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Series of Anti-jewish Incidents Follows Cologne Synagogue Desecration

December 31, 1959
See Original Daily Bulletin From This Date

A spate of anti-Semitic incidents in various parts of West Germany has followed the Christmas Eve desecration of the recently-dedicated Cologne synagogue, official reports reaching the German capital today indicated.

At Brunswick, last night, swastikas were painted on the Monument to Victims of Nazism. The same Nazi symbol was found at dawn today painted on park benches in Brunswick. At Gelsenkirchen, the swastika was found this morning to have been smeared over the facade of a Catholic church.

Meanwhile, federal officials reported here that police at Offenbach were continuing to search for the the anonymous writer of a threatening letter received by a Jew, 85-year-old Isaac Hamburger.

Otto Meinberg, chairman of the Deutsche Reichs Party, the political group to which the two men arrested for the Cologne outrage belonged, denied here today implications of neo-Nazism, in the party’s program.

“The party,” said Meinberg, “is founded on principles of tolerance and right. What never anti-Semitic and anti-democratic tendencies exist within the party are due to East Germany Communist indoctrination.”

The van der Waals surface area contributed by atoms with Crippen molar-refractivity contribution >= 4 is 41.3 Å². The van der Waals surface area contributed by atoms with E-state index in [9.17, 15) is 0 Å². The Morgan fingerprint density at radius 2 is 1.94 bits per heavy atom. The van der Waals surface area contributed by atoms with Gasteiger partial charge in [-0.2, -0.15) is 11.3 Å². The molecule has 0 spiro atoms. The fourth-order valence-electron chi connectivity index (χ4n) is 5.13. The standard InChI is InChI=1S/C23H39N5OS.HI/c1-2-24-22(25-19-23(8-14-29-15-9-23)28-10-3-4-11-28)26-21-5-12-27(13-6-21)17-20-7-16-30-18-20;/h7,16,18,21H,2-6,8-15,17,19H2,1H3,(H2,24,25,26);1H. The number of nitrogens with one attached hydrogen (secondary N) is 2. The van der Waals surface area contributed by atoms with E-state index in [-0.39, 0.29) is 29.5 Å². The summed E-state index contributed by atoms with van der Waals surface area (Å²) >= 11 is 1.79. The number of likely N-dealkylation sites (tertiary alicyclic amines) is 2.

An official of the Christian Democratic Party, however, called Meinberg’s statement “poor Justification,” pointing out that the Deutsche Reichs Party is known for “its general rightist trend.”

Official government consideration of the possibility of banning the party was declared insufficient by another official, a spokesman for the Social Democratic Party. “It would not be enough to ban the Deutsche Reichs Party,” he said, “because there are many other groups engaging in anti-democratic activities.” He made it clear that he was referring specifically to various youth groups, so-called “refugee” organizations, and publishers of fascist literature in various parts of West Germany.

Some German newspapers today tied the Cologne incident to fascist propaganda disseminated by Ferenc Fiara, former press chief of a pro-Nazi Hungarian Government, who now lives in Germany, At Cologne, North Rhine-Westphalian police authorities were probing into reports that the men arrested for the synagogue desecration may have been connected with one of the Hungarian refugee groups. The men, however, are Germans, and not Hungarians. (See late news on page 2.)

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